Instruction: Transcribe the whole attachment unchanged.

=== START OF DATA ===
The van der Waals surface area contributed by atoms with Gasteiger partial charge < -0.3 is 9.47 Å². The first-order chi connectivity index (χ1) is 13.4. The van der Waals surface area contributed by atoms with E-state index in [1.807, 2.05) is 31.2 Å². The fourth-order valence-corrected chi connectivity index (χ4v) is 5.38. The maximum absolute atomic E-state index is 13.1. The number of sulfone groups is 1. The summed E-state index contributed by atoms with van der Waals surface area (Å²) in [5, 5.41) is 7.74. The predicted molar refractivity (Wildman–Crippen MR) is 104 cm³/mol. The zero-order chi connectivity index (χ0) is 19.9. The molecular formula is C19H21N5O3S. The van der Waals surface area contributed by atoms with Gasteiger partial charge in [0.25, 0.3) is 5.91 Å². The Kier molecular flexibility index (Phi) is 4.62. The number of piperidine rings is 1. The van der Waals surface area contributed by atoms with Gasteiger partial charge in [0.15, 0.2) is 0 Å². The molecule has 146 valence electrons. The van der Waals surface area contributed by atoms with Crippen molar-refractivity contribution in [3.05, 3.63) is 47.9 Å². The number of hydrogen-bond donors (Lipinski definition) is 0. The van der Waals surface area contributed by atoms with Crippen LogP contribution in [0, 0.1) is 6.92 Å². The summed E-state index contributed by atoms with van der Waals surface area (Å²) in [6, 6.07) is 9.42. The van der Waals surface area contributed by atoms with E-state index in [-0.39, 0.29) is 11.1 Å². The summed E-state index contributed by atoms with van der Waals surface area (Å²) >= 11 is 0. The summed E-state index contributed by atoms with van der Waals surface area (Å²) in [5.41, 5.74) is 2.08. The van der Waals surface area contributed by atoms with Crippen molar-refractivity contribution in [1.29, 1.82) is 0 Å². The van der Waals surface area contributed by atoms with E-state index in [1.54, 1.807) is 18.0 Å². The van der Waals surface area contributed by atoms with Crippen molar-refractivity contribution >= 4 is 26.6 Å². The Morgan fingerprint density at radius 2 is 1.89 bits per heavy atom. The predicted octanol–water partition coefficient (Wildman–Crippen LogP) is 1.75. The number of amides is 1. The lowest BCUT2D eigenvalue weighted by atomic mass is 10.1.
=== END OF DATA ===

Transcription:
The van der Waals surface area contributed by atoms with Gasteiger partial charge < -0.3 is 9.47 Å². The first-order chi connectivity index (χ1) is 13.4. The van der Waals surface area contributed by atoms with E-state index in [1.807, 2.05) is 31.2 Å². The fourth-order valence-corrected chi connectivity index (χ4v) is 5.38. The maximum absolute atomic E-state index is 13.1. The number of sulfone groups is 1. The summed E-state index contributed by atoms with van der Waals surface area (Å²) in [5, 5.41) is 7.74. The predicted molar refractivity (Wildman–Crippen MR) is 104 cm³/mol. The zero-order chi connectivity index (χ0) is 19.9. The molecular formula is C19H21N5O3S. The van der Waals surface area contributed by atoms with Gasteiger partial charge in [0.25, 0.3) is 5.91 Å². The Kier molecular flexibility index (Phi) is 4.62. The number of piperidine rings is 1. The van der Waals surface area contributed by atoms with Gasteiger partial charge in [0.15, 0.2) is 0 Å². The molecule has 146 valence electrons. The van der Waals surface area contributed by atoms with Crippen molar-refractivity contribution in [3.05, 3.63) is 47.9 Å². The number of hydrogen-bond donors (Lipinski definition) is 0. The van der Waals surface area contributed by atoms with Crippen LogP contribution in [0, 0.1) is 6.92 Å². The summed E-state index contributed by atoms with van der Waals surface area (Å²) in [6, 6.07) is 9.42. The van der Waals surface area contributed by atoms with E-state index in [-0.39, 0.29) is 11.1 Å². The summed E-state index contributed by atoms with van der Waals surface area (Å²) >= 11 is 0. The summed E-state index contributed by atoms with van der Waals surface area (Å²) in [5.41, 5.74) is 2.08. The van der Waals surface area contributed by atoms with Crippen molar-refractivity contribution in [1.29, 1.82) is 0 Å². The van der Waals surface area contributed by atoms with E-state index in [1.54, 1.807) is 18.0 Å². The van der Waals surface area contributed by atoms with Crippen molar-refractivity contribution >= 4 is 26.6 Å². The Morgan fingerprint density at radius 2 is 1.89 bits per heavy atom. The predicted octanol–water partition coefficient (Wildman–Crippen LogP) is 1.75. The number of amides is 1. The lowest BCUT2D eigenvalue weighted by atomic mass is 10.1.